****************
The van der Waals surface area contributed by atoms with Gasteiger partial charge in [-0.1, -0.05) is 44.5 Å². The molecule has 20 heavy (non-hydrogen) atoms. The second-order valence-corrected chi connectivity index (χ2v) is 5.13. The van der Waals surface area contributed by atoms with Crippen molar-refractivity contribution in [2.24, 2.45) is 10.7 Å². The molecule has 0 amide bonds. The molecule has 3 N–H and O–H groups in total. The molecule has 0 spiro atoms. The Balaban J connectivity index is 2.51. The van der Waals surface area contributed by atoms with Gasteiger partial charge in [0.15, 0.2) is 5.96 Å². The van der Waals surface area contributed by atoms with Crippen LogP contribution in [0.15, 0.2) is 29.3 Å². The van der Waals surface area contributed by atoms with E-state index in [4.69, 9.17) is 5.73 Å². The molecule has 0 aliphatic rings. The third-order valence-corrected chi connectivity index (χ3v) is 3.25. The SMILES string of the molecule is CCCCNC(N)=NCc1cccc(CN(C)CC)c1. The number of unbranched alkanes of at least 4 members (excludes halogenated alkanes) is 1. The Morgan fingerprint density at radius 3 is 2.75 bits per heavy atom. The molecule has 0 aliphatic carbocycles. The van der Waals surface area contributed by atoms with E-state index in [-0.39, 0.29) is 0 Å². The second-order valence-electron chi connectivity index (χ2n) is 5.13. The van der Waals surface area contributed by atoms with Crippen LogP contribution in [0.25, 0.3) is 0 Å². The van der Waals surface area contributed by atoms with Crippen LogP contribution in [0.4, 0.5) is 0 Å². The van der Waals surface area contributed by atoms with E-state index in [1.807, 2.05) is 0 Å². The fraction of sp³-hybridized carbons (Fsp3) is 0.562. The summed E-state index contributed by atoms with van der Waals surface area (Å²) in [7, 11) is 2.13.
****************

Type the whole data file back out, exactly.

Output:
The van der Waals surface area contributed by atoms with Gasteiger partial charge in [-0.1, -0.05) is 44.5 Å². The molecule has 20 heavy (non-hydrogen) atoms. The second-order valence-corrected chi connectivity index (χ2v) is 5.13. The van der Waals surface area contributed by atoms with Crippen molar-refractivity contribution in [2.24, 2.45) is 10.7 Å². The molecule has 0 amide bonds. The molecule has 3 N–H and O–H groups in total. The molecule has 0 spiro atoms. The Balaban J connectivity index is 2.51. The van der Waals surface area contributed by atoms with Gasteiger partial charge in [0.15, 0.2) is 5.96 Å². The van der Waals surface area contributed by atoms with Crippen LogP contribution in [0.15, 0.2) is 29.3 Å². The van der Waals surface area contributed by atoms with E-state index in [4.69, 9.17) is 5.73 Å². The molecule has 0 aliphatic rings. The third-order valence-corrected chi connectivity index (χ3v) is 3.25. The SMILES string of the molecule is CCCCNC(N)=NCc1cccc(CN(C)CC)c1. The number of unbranched alkanes of at least 4 members (excludes halogenated alkanes) is 1. The Morgan fingerprint density at radius 3 is 2.75 bits per heavy atom. The molecule has 0 aliphatic carbocycles. The van der Waals surface area contributed by atoms with E-state index in [-0.39, 0.29) is 0 Å². The second-order valence-electron chi connectivity index (χ2n) is 5.13. The van der Waals surface area contributed by atoms with Crippen LogP contribution in [0.25, 0.3) is 0 Å². The van der Waals surface area contributed by atoms with Crippen LogP contribution in [0.4, 0.5) is 0 Å². The van der Waals surface area contributed by atoms with E-state index in [1.807, 2.05) is 0 Å². The fraction of sp³-hybridized carbons (Fsp3) is 0.562. The summed E-state index contributed by atoms with van der Waals surface area (Å²) in [7, 11) is 2.13.